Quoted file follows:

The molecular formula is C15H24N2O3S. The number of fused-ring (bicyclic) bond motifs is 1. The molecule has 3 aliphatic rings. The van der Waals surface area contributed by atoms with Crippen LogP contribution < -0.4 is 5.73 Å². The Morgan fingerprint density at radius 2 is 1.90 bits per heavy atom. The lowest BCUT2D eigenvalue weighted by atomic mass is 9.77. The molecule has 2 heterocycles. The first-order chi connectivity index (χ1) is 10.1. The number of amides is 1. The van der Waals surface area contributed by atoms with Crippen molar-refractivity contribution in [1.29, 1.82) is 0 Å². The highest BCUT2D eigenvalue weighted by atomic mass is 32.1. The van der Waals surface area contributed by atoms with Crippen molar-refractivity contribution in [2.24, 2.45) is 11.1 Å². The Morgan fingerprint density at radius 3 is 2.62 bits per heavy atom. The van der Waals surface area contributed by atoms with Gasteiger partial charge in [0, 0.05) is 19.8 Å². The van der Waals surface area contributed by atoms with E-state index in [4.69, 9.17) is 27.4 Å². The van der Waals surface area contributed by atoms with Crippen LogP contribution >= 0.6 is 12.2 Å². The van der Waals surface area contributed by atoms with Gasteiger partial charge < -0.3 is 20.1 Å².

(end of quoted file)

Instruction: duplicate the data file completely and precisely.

The molecular formula is C15H24N2O3S. The number of fused-ring (bicyclic) bond motifs is 1. The molecule has 3 aliphatic rings. The van der Waals surface area contributed by atoms with Crippen LogP contribution < -0.4 is 5.73 Å². The Morgan fingerprint density at radius 2 is 1.90 bits per heavy atom. The lowest BCUT2D eigenvalue weighted by atomic mass is 9.77. The molecule has 2 heterocycles. The first-order chi connectivity index (χ1) is 10.1. The number of amides is 1. The van der Waals surface area contributed by atoms with Crippen molar-refractivity contribution in [1.29, 1.82) is 0 Å². The highest BCUT2D eigenvalue weighted by atomic mass is 32.1. The van der Waals surface area contributed by atoms with Crippen molar-refractivity contribution in [2.24, 2.45) is 11.1 Å². The Morgan fingerprint density at radius 3 is 2.62 bits per heavy atom. The van der Waals surface area contributed by atoms with Gasteiger partial charge in [0, 0.05) is 19.8 Å². The van der Waals surface area contributed by atoms with E-state index in [4.69, 9.17) is 27.4 Å². The van der Waals surface area contributed by atoms with Crippen LogP contribution >= 0.6 is 12.2 Å². The van der Waals surface area contributed by atoms with Gasteiger partial charge < -0.3 is 20.1 Å².